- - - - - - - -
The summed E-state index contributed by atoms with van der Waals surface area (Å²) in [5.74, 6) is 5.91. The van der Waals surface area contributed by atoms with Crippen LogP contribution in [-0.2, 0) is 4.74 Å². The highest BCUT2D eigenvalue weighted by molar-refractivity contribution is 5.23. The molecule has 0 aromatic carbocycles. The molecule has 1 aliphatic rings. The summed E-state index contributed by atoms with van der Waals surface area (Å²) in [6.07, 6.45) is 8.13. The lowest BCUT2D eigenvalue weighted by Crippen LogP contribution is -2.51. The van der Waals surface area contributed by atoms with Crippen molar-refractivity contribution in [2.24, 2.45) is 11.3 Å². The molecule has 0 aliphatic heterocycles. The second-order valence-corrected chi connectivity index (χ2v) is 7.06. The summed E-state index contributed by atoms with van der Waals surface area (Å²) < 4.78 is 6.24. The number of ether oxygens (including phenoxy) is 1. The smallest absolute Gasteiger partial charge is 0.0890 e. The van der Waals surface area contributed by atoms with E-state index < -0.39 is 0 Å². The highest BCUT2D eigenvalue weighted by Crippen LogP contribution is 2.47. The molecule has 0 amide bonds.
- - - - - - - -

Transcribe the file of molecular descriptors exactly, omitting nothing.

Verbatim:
The summed E-state index contributed by atoms with van der Waals surface area (Å²) in [5.74, 6) is 5.91. The van der Waals surface area contributed by atoms with Crippen LogP contribution in [-0.2, 0) is 4.74 Å². The highest BCUT2D eigenvalue weighted by molar-refractivity contribution is 5.23. The molecule has 0 aromatic carbocycles. The molecule has 1 aliphatic rings. The summed E-state index contributed by atoms with van der Waals surface area (Å²) in [6.07, 6.45) is 8.13. The lowest BCUT2D eigenvalue weighted by Crippen LogP contribution is -2.51. The van der Waals surface area contributed by atoms with Crippen molar-refractivity contribution in [2.24, 2.45) is 11.3 Å². The molecule has 0 aliphatic heterocycles. The second-order valence-corrected chi connectivity index (χ2v) is 7.06. The summed E-state index contributed by atoms with van der Waals surface area (Å²) < 4.78 is 6.24. The number of ether oxygens (including phenoxy) is 1. The smallest absolute Gasteiger partial charge is 0.0890 e. The van der Waals surface area contributed by atoms with E-state index < -0.39 is 0 Å². The highest BCUT2D eigenvalue weighted by Crippen LogP contribution is 2.47. The molecule has 0 amide bonds.